Skip to main content
  1. Family: Myricaceae Rich. ex Kunth
    1. Genus: Myrica L.
      1. Myrica serrata Lam.

        This species is accepted, and its native range is SW. Tanzania to S. Africa, Madagascar.

    [FZ]

    Flora Zambesiaca. Vol. 9, Part 3. Polygonaceae-Myriaceae. Pope GV, Polhill RM, Martins ES. 2006.

    Type
    Type from South Africa, ‘Cape of Good Hope’.
    Inflorescences
    Female (and bisexual) catkins usually dense at first, 0.5–1.2 cm long, elongating and up to 3–4 cm long in fruit; bracts ovate-triangular, sometimes broadly so, to transversely rhombic, otherwise as in male; bracteoles usually 4, 0.4–0.7 mm long, ovate, concave, densely hairy; style-arms slender, long-caudate, 1.5–3 mm long; bisexual catkins sometimes with vestigial female parts in male flowers Male catkins reddish or purplish-brown when young, dense at anthesis, elongating later, 0.5–3 cm long; bracts 1–1.5 mm long, broadly ovate-triangular or deltoid in the upper part, abruptly contracted to a narrow base and with cusp-like points either side at the middle, glandular, ciliate, rarely with a short pubescence dorsally; stamens 3–4(5), fewer in the lowermost bracts only; anthers sometimes papillose or hairy Female (and bisexual) catkins usually dense at first, 0.5–1.2 cm long, elongating and up to 3–4 cm long in fruit; bracts ovate-triangular, sometimes broadly so, to transversely rhombic, otherwise as in male; bracteoles usually 4, 0.4–0.7 mm long, ovate, concave, densely hairy; style-arms slender, long-caudate, 1.5–3 mm long; bisexual catkins sometimes with vestigial female parts in male flowers. Male catkins reddish or purplish-brown when young, dense at anthesis, elongating later, 0.5–3 cm long; bracts 1–1.5 mm long, broadly ovate-triangular or deltoid in the upper part, abruptly contracted to a narrow base and with cusp-like points either side at the middle, glandular, ciliate, rarely with a short pubescence dorsally; stamens 3–4(5), fewer in the lowermost bracts only; anthers sometimes papillose or hairy.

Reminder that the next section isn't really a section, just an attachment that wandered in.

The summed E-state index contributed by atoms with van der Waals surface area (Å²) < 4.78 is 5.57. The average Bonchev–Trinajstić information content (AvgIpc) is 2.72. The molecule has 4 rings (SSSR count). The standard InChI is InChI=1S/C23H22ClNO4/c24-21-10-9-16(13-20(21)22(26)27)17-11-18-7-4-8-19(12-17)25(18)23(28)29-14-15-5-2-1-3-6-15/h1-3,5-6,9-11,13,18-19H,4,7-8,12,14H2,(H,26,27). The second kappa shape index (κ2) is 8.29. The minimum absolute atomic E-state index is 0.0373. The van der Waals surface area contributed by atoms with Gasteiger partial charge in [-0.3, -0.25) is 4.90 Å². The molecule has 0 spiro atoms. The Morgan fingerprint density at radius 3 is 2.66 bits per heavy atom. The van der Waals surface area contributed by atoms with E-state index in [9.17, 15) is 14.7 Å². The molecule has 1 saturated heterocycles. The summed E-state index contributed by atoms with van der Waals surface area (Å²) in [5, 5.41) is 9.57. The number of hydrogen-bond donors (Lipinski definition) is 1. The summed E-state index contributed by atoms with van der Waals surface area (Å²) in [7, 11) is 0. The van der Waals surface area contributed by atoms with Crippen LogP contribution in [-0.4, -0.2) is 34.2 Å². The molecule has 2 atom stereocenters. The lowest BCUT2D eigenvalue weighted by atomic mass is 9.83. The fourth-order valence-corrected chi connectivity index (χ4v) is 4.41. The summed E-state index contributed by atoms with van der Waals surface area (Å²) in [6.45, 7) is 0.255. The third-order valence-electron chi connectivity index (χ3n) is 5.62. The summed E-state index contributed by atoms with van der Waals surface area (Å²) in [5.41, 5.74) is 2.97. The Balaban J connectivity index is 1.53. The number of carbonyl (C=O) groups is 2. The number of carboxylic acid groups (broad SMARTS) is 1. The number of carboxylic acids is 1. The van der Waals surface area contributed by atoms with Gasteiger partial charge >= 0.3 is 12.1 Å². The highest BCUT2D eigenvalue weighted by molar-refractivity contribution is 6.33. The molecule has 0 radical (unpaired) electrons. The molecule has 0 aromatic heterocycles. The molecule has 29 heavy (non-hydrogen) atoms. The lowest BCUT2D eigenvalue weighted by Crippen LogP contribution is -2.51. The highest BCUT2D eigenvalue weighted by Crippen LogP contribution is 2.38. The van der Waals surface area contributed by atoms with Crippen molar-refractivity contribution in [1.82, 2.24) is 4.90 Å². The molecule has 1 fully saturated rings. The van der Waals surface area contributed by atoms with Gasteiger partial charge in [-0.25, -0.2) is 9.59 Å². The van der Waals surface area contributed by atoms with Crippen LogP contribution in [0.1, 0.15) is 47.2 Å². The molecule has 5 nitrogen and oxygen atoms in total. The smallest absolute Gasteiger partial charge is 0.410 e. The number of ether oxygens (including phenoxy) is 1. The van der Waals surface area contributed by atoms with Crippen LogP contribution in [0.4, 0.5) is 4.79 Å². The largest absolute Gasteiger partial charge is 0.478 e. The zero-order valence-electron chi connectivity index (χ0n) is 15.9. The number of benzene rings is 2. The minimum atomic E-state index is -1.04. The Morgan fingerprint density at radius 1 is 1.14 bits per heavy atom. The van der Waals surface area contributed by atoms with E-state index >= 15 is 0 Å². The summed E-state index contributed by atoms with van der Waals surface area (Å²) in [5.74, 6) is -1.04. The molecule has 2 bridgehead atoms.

Ecology
    Swampy places along rivers and thickets in marshy grassland, often with Syzygium, sometimes a dominant; 0–2000 m.
    Note
    Rendle in J. Bot. 41: 85 (1903) discusses material in the Linnean and earlier herbaria in his review of Chevalier’s monograph. Myrica conifera Burm.f. appears to be based most probably on the American species Morella cerifera (L.) Small, as argued by the authorities who have adopted the next available name, Myrica serrata, for the African plant. Myrica aethiopica L. is a superfluous name for Myrica conifera.